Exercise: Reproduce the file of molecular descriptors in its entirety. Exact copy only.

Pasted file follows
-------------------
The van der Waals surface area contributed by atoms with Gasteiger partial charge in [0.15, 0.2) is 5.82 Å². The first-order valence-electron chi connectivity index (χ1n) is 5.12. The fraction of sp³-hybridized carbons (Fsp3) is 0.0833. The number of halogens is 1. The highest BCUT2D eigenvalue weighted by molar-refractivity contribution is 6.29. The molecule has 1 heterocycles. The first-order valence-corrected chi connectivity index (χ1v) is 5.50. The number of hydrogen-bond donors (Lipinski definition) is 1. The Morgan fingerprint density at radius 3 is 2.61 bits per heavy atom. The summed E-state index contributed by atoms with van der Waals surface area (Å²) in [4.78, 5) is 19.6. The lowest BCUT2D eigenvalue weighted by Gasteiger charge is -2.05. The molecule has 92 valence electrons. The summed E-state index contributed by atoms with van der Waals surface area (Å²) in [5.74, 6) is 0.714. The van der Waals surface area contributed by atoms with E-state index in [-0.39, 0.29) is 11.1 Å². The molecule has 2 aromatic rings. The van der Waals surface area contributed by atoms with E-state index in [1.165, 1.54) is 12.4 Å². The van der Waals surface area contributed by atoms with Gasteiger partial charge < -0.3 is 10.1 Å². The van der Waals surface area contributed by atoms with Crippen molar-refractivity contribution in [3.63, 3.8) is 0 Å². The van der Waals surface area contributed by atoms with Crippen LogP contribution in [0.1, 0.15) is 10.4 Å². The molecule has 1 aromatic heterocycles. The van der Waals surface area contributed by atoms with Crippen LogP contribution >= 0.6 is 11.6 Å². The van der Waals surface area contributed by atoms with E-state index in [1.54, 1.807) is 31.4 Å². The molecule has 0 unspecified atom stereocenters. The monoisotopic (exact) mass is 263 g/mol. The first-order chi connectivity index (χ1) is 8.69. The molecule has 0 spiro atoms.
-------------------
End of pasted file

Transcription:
The van der Waals surface area contributed by atoms with Gasteiger partial charge in [0.15, 0.2) is 5.82 Å². The first-order valence-electron chi connectivity index (χ1n) is 5.12. The fraction of sp³-hybridized carbons (Fsp3) is 0.0833. The number of halogens is 1. The highest BCUT2D eigenvalue weighted by molar-refractivity contribution is 6.29. The molecule has 1 heterocycles. The first-order valence-corrected chi connectivity index (χ1v) is 5.50. The number of hydrogen-bond donors (Lipinski definition) is 1. The Morgan fingerprint density at radius 3 is 2.61 bits per heavy atom. The summed E-state index contributed by atoms with van der Waals surface area (Å²) in [4.78, 5) is 19.6. The lowest BCUT2D eigenvalue weighted by Gasteiger charge is -2.05. The molecule has 92 valence electrons. The summed E-state index contributed by atoms with van der Waals surface area (Å²) in [5.74, 6) is 0.714. The van der Waals surface area contributed by atoms with E-state index in [-0.39, 0.29) is 11.1 Å². The molecule has 2 aromatic rings. The van der Waals surface area contributed by atoms with E-state index in [1.165, 1.54) is 12.4 Å². The van der Waals surface area contributed by atoms with Gasteiger partial charge < -0.3 is 10.1 Å². The van der Waals surface area contributed by atoms with Crippen molar-refractivity contribution in [3.63, 3.8) is 0 Å². The van der Waals surface area contributed by atoms with Crippen LogP contribution in [0.1, 0.15) is 10.4 Å². The molecule has 1 aromatic heterocycles. The van der Waals surface area contributed by atoms with Crippen LogP contribution >= 0.6 is 11.6 Å². The van der Waals surface area contributed by atoms with E-state index in [1.54, 1.807) is 31.4 Å². The molecule has 0 unspecified atom stereocenters. The monoisotopic (exact) mass is 263 g/mol. The first-order chi connectivity index (χ1) is 8.69. The molecule has 0 spiro atoms.